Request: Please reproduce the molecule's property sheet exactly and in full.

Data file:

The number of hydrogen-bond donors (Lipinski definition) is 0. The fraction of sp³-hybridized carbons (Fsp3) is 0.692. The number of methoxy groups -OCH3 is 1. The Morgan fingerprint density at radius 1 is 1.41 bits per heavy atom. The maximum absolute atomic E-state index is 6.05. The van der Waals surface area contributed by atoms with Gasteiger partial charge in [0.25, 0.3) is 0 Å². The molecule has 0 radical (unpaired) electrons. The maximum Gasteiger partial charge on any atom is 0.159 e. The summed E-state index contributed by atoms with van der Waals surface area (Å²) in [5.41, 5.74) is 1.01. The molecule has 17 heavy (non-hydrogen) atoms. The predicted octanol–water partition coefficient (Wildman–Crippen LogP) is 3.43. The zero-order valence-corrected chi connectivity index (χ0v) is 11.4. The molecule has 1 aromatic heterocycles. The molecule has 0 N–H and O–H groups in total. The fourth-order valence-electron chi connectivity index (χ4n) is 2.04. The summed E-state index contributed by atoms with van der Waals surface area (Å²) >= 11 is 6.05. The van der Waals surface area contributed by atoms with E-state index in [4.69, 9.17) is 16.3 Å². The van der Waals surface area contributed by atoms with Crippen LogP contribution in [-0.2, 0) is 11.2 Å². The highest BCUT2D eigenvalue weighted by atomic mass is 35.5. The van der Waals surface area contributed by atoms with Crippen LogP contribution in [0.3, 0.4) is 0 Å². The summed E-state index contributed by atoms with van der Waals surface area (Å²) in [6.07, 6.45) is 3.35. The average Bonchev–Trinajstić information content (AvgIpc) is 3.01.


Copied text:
The number of hydrogen-bond donors (Lipinski definition) is 0. The fraction of sp³-hybridized carbons (Fsp3) is 0.692. The number of methoxy groups -OCH3 is 1. The Morgan fingerprint density at radius 1 is 1.41 bits per heavy atom. The maximum absolute atomic E-state index is 6.05. The van der Waals surface area contributed by atoms with Gasteiger partial charge in [0.25, 0.3) is 0 Å². The molecule has 0 radical (unpaired) electrons. The maximum Gasteiger partial charge on any atom is 0.159 e. The summed E-state index contributed by atoms with van der Waals surface area (Å²) in [5.41, 5.74) is 1.01. The molecule has 17 heavy (non-hydrogen) atoms. The predicted octanol–water partition coefficient (Wildman–Crippen LogP) is 3.43. The zero-order valence-corrected chi connectivity index (χ0v) is 11.4. The molecule has 1 aromatic heterocycles. The molecule has 0 N–H and O–H groups in total. The fourth-order valence-electron chi connectivity index (χ4n) is 2.04. The summed E-state index contributed by atoms with van der Waals surface area (Å²) >= 11 is 6.05. The van der Waals surface area contributed by atoms with E-state index in [4.69, 9.17) is 16.3 Å². The van der Waals surface area contributed by atoms with Crippen LogP contribution in [-0.2, 0) is 11.2 Å². The highest BCUT2D eigenvalue weighted by atomic mass is 35.5. The van der Waals surface area contributed by atoms with Crippen LogP contribution in [0.3, 0.4) is 0 Å². The summed E-state index contributed by atoms with van der Waals surface area (Å²) in [6.07, 6.45) is 3.35. The average Bonchev–Trinajstić information content (AvgIpc) is 3.01.